In tribute to the men and women of Petaluma who served during World Wars I and II, the Petaluma Historical Library and Museum has launched a new exhibit this month, ?Petaluma During World War I and World War II,? which runs through Dec. 22.

?There was a huge war effort in Petaluma and it was pretty hands-on,? said Susan Villa, president of the Petaluma Museum. ?Everyone here had something to do in the war effort, I think more so in Petaluma than in a lot of other small towns. So we decided to do a World War I and II exhibit to showcase not just the men and women who served, but also show how the wars affected Petaluma ? from military contracts and medals to rationing.?

Among the items on display, many provided by Petalum-ans, are men and women?s uniforms, photographs, civilian and military artifacts and other memorabilia including an entire exhibit put together by the Petaluma Military Antiques Museum.

World War II veteran and Petaluma native Art Cader has a picture of his Army Air Corps crew on display. As a bomber pilot in the Pacific during the war, Cader put his life on the line 44 times to fly into enemy territory to bomb Japanese targets. Earlier this year, he was awarded the Air Force Distinguished Flying Cross for his heroism. The medal was awarded for a specific bombing run Cader and his crew made from Noemforr Island to Balikpapan, Borneo to bomb a strategic Japanese oil refinery. Cader and other pilots from the 5th Bomb Group flew 1,080 miles unescorted by fighters to the target. It was the longest B-24 mission in World War II. The aircraft spent more than 15 hours in the air.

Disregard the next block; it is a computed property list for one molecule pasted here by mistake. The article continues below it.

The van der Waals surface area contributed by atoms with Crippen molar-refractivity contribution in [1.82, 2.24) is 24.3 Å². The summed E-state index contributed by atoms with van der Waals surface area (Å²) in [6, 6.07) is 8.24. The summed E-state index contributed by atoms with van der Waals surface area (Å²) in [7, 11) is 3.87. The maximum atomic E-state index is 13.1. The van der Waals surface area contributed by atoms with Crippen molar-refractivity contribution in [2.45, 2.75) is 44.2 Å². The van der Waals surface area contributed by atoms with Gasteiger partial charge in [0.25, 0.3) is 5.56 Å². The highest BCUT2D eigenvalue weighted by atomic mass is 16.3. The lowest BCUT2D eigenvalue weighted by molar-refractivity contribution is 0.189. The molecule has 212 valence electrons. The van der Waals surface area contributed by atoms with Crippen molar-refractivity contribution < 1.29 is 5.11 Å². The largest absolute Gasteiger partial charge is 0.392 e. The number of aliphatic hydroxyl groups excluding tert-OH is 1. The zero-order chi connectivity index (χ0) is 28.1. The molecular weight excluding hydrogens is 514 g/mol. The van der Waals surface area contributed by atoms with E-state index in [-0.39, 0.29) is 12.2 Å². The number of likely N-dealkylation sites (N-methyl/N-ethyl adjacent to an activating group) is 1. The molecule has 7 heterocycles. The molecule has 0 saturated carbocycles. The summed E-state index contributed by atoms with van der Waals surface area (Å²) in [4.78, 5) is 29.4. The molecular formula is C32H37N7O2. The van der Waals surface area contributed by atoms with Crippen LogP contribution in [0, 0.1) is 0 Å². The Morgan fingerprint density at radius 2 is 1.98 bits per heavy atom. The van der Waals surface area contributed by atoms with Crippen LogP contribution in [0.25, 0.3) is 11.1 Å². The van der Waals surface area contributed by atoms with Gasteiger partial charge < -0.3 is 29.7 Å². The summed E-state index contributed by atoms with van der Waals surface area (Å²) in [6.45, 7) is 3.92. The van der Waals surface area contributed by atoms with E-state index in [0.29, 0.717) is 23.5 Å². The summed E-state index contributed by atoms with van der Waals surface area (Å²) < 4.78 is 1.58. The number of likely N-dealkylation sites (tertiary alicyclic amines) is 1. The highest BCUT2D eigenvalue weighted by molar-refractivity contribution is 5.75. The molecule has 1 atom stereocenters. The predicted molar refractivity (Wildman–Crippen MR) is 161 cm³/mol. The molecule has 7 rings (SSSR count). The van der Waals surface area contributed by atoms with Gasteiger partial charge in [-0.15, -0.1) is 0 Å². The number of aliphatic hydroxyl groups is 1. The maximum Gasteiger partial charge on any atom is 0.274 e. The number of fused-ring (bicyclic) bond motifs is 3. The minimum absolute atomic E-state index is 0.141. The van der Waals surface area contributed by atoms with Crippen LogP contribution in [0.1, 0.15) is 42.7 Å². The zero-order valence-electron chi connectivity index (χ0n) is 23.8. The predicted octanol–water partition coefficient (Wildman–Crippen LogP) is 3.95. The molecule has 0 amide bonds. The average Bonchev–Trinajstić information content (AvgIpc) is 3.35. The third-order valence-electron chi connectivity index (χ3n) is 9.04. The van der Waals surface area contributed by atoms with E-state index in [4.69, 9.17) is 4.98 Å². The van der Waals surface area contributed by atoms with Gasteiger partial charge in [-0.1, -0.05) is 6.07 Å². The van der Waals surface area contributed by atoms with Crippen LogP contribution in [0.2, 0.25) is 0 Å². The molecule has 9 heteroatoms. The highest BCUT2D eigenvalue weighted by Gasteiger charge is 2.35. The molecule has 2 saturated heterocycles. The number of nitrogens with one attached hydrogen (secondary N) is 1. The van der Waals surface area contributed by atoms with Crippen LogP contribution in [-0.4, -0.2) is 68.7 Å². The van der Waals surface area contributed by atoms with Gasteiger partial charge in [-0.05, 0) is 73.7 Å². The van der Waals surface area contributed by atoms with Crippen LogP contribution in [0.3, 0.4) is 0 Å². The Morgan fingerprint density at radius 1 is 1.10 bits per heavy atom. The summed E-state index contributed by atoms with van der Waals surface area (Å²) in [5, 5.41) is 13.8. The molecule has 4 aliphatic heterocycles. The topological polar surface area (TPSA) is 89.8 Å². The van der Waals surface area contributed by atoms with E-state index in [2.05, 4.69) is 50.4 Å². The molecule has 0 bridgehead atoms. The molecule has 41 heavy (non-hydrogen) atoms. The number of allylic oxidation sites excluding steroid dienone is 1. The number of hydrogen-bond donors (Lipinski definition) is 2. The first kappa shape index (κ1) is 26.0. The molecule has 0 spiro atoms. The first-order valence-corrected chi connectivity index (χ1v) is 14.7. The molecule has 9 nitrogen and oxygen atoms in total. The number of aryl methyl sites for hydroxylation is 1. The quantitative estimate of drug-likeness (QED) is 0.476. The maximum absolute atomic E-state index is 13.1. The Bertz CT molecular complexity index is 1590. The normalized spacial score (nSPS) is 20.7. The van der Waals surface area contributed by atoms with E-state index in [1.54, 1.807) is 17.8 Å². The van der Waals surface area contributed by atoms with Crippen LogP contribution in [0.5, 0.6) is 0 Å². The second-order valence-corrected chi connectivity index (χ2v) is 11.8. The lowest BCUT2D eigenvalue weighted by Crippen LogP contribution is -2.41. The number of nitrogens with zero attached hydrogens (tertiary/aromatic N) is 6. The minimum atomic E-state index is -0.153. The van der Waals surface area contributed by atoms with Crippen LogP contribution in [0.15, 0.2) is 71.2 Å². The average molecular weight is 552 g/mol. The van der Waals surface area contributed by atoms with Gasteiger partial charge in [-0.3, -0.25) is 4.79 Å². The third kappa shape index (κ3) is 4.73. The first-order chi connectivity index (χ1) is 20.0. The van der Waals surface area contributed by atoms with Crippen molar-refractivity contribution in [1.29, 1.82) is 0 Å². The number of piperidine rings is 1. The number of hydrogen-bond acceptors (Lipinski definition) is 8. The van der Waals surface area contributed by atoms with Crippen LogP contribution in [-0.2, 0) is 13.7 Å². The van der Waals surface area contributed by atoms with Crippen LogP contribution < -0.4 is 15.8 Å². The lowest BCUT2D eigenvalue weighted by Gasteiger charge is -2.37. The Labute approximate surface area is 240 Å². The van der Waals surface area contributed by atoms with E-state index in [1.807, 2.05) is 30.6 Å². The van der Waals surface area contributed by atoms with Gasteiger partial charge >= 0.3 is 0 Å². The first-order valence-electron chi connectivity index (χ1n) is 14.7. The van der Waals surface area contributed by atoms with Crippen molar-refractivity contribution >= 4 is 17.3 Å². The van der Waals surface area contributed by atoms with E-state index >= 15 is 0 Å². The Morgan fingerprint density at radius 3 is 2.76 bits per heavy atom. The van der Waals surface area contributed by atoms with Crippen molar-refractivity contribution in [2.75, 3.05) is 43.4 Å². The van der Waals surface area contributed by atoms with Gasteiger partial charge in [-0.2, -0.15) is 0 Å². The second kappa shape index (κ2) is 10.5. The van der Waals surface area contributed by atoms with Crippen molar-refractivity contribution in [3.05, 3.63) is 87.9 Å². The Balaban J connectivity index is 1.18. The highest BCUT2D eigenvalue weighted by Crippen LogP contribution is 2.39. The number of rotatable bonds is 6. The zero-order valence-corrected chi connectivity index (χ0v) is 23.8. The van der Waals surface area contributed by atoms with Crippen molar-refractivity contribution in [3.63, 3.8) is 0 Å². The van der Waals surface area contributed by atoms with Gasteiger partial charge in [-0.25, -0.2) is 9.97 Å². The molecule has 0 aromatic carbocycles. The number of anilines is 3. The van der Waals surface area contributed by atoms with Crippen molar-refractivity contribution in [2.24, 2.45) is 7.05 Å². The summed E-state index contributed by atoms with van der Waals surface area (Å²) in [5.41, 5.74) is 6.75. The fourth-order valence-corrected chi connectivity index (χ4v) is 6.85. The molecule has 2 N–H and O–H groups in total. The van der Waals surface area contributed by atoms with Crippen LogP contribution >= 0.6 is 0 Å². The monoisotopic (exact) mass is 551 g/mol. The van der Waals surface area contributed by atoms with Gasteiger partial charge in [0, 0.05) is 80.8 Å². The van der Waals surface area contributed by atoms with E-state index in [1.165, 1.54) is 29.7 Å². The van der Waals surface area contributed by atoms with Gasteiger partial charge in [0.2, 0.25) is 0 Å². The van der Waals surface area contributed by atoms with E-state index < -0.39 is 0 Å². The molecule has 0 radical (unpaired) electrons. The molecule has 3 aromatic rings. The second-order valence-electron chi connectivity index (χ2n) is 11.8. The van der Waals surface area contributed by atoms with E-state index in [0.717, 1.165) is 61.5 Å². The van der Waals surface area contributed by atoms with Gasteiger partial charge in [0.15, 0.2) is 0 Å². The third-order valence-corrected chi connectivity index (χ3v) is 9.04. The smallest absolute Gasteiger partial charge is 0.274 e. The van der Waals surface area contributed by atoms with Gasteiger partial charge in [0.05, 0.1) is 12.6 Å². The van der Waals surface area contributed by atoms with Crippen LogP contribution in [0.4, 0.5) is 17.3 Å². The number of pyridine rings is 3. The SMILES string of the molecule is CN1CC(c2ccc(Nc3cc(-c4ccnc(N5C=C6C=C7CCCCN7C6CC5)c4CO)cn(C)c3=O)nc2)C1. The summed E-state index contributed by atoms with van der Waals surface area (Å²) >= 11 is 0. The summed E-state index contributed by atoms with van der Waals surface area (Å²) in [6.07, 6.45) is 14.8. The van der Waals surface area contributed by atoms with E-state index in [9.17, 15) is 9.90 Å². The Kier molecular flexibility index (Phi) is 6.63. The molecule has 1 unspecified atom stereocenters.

?They worked really hard putting the exhibit together and I think they did a great job,? said Cader. ?There are some pictures and stories about some of the Petaluma boys that were killed and I thought that it was just great to recognize them. I think that was very important to do.?

The exhibit opened over the weekend with a display of military vehicles outside the museum along with World War I and II re-enactors in full costume providing a living history.

?I think the whole exhibit is just great,? Cader added. ?The thing that bothered me was seeing the photos of all the young people who lost their lives, but I?m glad they?re being recognized. That needed to be done.?

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